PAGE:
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Therapeutic Antibody Engineering

Therapeutic Antibody Engineering

What is Therapeutic Antibody Engineering?

Antibodies are blood proteins that chemically combine with substances in the body, such as bacteria, viruses and foreign substances in the blood.

They are highly adaptive structures and, specifically, monoclonal antibodies (Mabs) – that bind to only one substance – have emerged as a major target of research for biological drugs for various diseases. For cancer treatments, Mabs bind only to cancer cells and produce immunological responses against the cancer cells.

Fueled by advances in molecular biology and genetic engineering, efforts are underway to engineer new generations of Mabs with tumor-fighting effects that are less harmful to normal cells (as compared to traditional cancer treatments).

NFCR Research Highlights

Dr. Wayne Marasco is a world-renowned antibody engineering expert who works on infectious diseases and cancer immunotherapies.

In an effort to greatly expand the use of Mabs in the treatment of cancer, Dr. Marasco and NFCR founded the NFCR Center for Therapeutic Antibody Engineering. He collaborates with accomplished global cancer investigators in a joint effort to uncover new Mabs using his laboratory’s human antibody library.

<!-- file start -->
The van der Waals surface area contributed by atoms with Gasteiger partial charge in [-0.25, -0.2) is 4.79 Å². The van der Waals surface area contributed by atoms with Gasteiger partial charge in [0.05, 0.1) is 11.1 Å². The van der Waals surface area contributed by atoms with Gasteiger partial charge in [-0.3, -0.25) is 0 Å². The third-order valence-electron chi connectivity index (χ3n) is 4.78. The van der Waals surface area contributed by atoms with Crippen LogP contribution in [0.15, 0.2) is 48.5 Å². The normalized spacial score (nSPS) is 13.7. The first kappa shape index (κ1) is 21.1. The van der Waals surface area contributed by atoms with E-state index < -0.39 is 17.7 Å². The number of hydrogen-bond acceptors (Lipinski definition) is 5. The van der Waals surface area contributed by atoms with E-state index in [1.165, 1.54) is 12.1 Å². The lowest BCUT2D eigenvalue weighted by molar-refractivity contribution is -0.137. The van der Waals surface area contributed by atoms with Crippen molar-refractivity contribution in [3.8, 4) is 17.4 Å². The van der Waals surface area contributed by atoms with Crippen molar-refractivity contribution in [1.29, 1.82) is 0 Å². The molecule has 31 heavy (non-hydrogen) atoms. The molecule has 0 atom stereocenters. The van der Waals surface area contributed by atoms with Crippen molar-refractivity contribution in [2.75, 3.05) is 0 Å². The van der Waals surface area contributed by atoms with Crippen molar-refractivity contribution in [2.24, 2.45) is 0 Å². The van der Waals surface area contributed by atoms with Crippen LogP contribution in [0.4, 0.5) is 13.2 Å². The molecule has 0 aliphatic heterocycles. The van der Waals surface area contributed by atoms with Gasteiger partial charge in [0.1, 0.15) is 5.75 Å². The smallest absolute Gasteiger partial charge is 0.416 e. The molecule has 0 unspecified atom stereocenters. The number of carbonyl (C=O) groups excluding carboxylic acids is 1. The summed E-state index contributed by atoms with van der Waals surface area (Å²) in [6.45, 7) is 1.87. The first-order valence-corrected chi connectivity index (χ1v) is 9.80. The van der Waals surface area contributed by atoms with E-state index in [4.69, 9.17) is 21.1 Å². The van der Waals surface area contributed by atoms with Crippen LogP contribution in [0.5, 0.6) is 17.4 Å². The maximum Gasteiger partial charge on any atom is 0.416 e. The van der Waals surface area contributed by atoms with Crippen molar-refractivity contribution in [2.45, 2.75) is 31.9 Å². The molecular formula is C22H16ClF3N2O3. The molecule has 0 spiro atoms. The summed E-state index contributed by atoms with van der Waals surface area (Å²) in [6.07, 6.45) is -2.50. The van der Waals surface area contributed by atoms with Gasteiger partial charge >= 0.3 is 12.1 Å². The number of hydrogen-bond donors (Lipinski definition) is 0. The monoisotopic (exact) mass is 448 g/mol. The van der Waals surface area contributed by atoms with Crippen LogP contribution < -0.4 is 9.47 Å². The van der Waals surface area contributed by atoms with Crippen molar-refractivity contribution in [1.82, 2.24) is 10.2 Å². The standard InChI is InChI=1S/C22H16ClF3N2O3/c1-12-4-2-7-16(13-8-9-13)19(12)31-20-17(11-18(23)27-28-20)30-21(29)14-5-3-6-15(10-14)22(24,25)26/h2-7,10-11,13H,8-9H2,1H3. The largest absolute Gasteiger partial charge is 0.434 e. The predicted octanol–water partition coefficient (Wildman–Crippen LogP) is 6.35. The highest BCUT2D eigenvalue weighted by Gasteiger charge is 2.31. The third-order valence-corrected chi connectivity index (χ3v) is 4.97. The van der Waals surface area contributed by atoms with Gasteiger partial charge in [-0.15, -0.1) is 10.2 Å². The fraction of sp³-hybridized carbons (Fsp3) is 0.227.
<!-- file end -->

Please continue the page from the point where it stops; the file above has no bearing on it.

Dr. Marasco has had great success developing Mabs that attach to an important protein – carbonic anhydrase IX (CAIX) – that is highly expressed in renal cell carcinoma, the most common type of kidney cancer. Once attached, the CAIX antibody can halt abnormal cancer growth.

Most recently, his team at the NFCR Center developed a combination immunotherapy treatment that holds promise for treating metastatic kidney cancer more effectively. The immunotherapy they have engineered includes not only the CAIX antibody that detects and binds to CAIX growth-promoting proteins on cancerous kidney cells, but also unblocks T cells to enable more rigorous attacks against cancer. Moreover, this double treatment approach could be adapted to treat advanced colon, breast, brain and other difficult-to-treat solid cancers using different antibodies.

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